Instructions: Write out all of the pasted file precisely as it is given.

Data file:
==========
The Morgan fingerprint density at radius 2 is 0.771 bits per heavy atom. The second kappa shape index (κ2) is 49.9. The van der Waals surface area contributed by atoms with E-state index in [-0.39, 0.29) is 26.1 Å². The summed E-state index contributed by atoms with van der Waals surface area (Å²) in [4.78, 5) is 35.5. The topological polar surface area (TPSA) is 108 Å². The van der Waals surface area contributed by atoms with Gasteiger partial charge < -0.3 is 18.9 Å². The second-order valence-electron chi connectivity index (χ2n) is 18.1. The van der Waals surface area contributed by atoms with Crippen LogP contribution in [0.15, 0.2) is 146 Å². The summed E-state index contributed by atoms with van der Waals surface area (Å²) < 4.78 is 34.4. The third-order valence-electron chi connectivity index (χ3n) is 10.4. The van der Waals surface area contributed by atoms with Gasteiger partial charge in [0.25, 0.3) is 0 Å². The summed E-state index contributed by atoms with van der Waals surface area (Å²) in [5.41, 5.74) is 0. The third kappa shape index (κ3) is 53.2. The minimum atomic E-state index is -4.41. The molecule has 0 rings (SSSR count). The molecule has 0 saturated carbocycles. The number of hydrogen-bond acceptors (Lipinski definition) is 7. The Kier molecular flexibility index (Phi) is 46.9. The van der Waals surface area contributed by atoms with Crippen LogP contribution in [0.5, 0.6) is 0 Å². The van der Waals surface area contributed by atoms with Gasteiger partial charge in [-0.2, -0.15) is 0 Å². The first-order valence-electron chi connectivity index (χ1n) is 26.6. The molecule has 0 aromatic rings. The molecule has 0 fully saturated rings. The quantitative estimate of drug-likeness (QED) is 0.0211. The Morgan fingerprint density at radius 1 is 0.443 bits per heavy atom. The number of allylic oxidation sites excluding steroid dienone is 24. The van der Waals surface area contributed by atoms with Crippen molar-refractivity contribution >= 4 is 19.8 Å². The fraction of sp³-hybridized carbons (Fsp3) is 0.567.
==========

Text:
The Morgan fingerprint density at radius 2 is 0.771 bits per heavy atom. The second kappa shape index (κ2) is 49.9. The van der Waals surface area contributed by atoms with E-state index in [-0.39, 0.29) is 26.1 Å². The summed E-state index contributed by atoms with van der Waals surface area (Å²) in [4.78, 5) is 35.5. The topological polar surface area (TPSA) is 108 Å². The van der Waals surface area contributed by atoms with Gasteiger partial charge < -0.3 is 18.9 Å². The second-order valence-electron chi connectivity index (χ2n) is 18.1. The van der Waals surface area contributed by atoms with Crippen LogP contribution in [0.15, 0.2) is 146 Å². The summed E-state index contributed by atoms with van der Waals surface area (Å²) < 4.78 is 34.4. The third-order valence-electron chi connectivity index (χ3n) is 10.4. The van der Waals surface area contributed by atoms with Gasteiger partial charge in [0.25, 0.3) is 0 Å². The summed E-state index contributed by atoms with van der Waals surface area (Å²) in [5.41, 5.74) is 0. The third kappa shape index (κ3) is 53.2. The minimum atomic E-state index is -4.41. The molecule has 0 rings (SSSR count). The molecule has 0 saturated carbocycles. The number of hydrogen-bond acceptors (Lipinski definition) is 7. The Kier molecular flexibility index (Phi) is 46.9. The van der Waals surface area contributed by atoms with Crippen LogP contribution in [0.5, 0.6) is 0 Å². The van der Waals surface area contributed by atoms with Gasteiger partial charge in [-0.2, -0.15) is 0 Å². The first-order valence-electron chi connectivity index (χ1n) is 26.6. The molecule has 0 aromatic rings. The molecule has 0 fully saturated rings. The quantitative estimate of drug-likeness (QED) is 0.0211. The Morgan fingerprint density at radius 1 is 0.443 bits per heavy atom. The number of allylic oxidation sites excluding steroid dienone is 24. The van der Waals surface area contributed by atoms with Crippen molar-refractivity contribution >= 4 is 19.8 Å². The fraction of sp³-hybridized carbons (Fsp3) is 0.567.